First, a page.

Autism Awareness

The autism spectrum is called a spectrum "disorder" (though I prefer to say we are different, not disordered!) for a reason. Autism Spectrum "Disorder" (ASD) is diverse, specific, individual, and widely varying. We autistics contain multitudes, and our lives are not well-represented in the media, fiction or film. As a late-diagnosed autistic woman, I seek to destigmatize what we call neurodiversity (a diversity of neurology) and to break down ableist barriers that view autistics as less capable, human, and worthy of opportunity, independence, and love.

Chloe Liese Autism Awareness

“Don't turn away. Keep your gaze on the bandaged place. That's where the light enters you.” — Rumi

August 4, my first #OwnVoices romance, Always Only You (Bergman Brothers #2) will be out in the world. Writing & publishing my first autistic character is both a pride & a vulnerability—it’s not just gazing on my bandaged place but inviting you to gaze there, too.

Chloe Liese Autism Awareness

While I’ve shared here before, I don’t often talk about the fact that I’m on the autism spectrum (ASD), my diagnosis aligning formerly with Asperger’s.

Do you know how I recognized that I was on the spectrum—what led me to seek and receive formal diagnosis?

I read a romance novel.

Chloe Liese Autism Awareness

AUTISM AWARENESS MONTH is almost over, but before it ends, I wanted to spend more time talking about autism in fiction & life. For this photo, I pulled the only romances about autistic people that I know of & support either as #OwnVoice stories or as well-researched, compassionate portrayals.

I’ve got only one problem with this tiny stack. I want more. More opportunities to broaden understanding & empathy in the transformative experience of reading.

Chloe Liese Autism Awareness

I tried to read a book recently that purports to be about love featuring a woman with autism but wasn’t written by a woman with ASD. Could be that it was based off of someone the author knew but it’s dangerous to rely on such narrow material as one person when you’re representing something as historically ill-understood and nuanced. If I had to narrow down my grievance with the woman’s characterization here it is: it was a stereotype, jammed full of every type of social faux-pas and impulse control failing a person with autism might have, including portraying the woman as emotionless and callous, wrapped up in a bow of a damaging love triangle.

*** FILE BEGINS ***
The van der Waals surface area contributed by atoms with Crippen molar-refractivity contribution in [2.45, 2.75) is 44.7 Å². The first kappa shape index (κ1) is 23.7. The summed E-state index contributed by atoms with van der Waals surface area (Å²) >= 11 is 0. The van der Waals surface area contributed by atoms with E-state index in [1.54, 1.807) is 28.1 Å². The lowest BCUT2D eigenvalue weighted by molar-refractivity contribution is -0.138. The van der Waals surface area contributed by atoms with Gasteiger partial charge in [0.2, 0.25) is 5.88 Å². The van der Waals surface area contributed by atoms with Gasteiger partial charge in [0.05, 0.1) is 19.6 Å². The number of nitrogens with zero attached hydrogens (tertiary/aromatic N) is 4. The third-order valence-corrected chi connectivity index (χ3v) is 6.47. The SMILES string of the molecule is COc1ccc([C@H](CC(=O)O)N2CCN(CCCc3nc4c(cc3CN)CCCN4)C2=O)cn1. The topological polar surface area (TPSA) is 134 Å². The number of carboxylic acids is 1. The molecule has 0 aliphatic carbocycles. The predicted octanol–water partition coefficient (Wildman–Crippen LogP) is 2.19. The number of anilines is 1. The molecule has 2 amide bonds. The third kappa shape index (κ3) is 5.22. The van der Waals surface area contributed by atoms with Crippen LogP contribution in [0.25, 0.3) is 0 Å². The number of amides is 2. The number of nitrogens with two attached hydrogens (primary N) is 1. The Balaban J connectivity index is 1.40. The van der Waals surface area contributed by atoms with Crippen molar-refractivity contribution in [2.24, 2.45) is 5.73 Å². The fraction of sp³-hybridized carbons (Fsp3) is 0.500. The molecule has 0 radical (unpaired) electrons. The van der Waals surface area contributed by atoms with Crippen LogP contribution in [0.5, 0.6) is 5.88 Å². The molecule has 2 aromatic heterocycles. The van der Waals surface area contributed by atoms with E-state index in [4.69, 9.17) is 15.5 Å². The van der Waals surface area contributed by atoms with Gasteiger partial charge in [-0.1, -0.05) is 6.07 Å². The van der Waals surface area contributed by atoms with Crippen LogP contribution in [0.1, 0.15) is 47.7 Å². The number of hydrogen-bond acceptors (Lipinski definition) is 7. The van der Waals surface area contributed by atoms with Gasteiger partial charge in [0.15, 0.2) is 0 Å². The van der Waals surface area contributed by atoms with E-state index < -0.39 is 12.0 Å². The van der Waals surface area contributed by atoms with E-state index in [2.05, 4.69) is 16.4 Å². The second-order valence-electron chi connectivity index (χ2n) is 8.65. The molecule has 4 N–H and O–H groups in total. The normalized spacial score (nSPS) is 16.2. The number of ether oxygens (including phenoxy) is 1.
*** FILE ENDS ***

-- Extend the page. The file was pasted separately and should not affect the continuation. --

Chloe Liese Autism Awareness

It’s Autism Awareness Day & for those who don’t know, I’m autistic! I was diagnosed a year ago & today I’m sharing my perspective in the hope of broadening understanding & empathy.

I think of autistics as bearers of the Mona Lisa Smile. We’re among you, but not quite the same, carrying bittersweet mystery beneath our surface. Inside us is a sense that the world is counterintuitive—words aren’t literal, expressions confuse, noises startle & our soothing movements are considered “odd”. Inside some is tenderness for animals, in others a sense of patterns, in many solitude & unexplainable feeling. We can’t handle lots of relationships but we love deeply. When we love you we must learn you—the meaning of your jokes & expressions, your behavior & tone, in the pursuit of loving intimacy.

Chloe Liese Autism Awareness

Six months ago, weeks after I joined this platform as an author, I sat across the desk of an evaluating psychologist who told me what I’d known in my bones my whole life—I’m different.

Specifically, I have autism. Autism Spectrum Disorder, which affects my ability to navigate the loud, crammed, social, subtle world through which I’ve been swimming upstream.

The moment he told me, I was relieved. I can only tell you that to go from a confused little girl who doesn’t understand why loud noises make her scream, why jump scares make her weep, why tags and seams feel like knives in her skin, why the need for a deep hard hug and no featherlight touch is who she is...

Resources

Here are some highly recommended autism resources endorsed and informed by the neurodiverse! Please take their critique of organizations, verbiage, and attitudes seriously, even if it makes you uncomfortable. As with any marginalized group, there are often nonrepresentative voices trying to speak for us. To make true gains in autism and neurodiversity acceptance and understanding, we must be given the platform, open ear, and respect we deserve to inform others: